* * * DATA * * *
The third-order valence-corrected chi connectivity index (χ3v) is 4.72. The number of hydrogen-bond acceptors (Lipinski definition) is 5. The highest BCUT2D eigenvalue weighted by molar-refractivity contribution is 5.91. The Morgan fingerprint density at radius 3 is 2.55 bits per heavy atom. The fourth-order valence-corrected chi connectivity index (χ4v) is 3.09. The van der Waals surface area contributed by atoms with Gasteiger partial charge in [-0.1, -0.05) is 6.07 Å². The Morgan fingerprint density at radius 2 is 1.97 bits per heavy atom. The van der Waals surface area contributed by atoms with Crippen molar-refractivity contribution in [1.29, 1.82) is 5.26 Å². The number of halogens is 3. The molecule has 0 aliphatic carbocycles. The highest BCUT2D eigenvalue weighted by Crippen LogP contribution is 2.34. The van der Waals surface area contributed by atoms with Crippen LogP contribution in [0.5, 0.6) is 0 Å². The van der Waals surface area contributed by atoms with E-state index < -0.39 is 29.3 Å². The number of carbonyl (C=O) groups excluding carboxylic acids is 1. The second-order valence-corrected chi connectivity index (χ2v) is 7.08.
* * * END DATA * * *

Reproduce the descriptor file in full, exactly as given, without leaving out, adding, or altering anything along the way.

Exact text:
The third-order valence-corrected chi connectivity index (χ3v) is 4.72. The number of hydrogen-bond acceptors (Lipinski definition) is 5. The highest BCUT2D eigenvalue weighted by molar-refractivity contribution is 5.91. The Morgan fingerprint density at radius 3 is 2.55 bits per heavy atom. The fourth-order valence-corrected chi connectivity index (χ4v) is 3.09. The van der Waals surface area contributed by atoms with Gasteiger partial charge in [-0.1, -0.05) is 6.07 Å². The Morgan fingerprint density at radius 2 is 1.97 bits per heavy atom. The van der Waals surface area contributed by atoms with Crippen molar-refractivity contribution in [1.29, 1.82) is 5.26 Å². The number of halogens is 3. The molecule has 0 aliphatic carbocycles. The highest BCUT2D eigenvalue weighted by Crippen LogP contribution is 2.34. The van der Waals surface area contributed by atoms with Crippen LogP contribution in [0.5, 0.6) is 0 Å². The van der Waals surface area contributed by atoms with E-state index < -0.39 is 29.3 Å². The number of carbonyl (C=O) groups excluding carboxylic acids is 1. The second-order valence-corrected chi connectivity index (χ2v) is 7.08.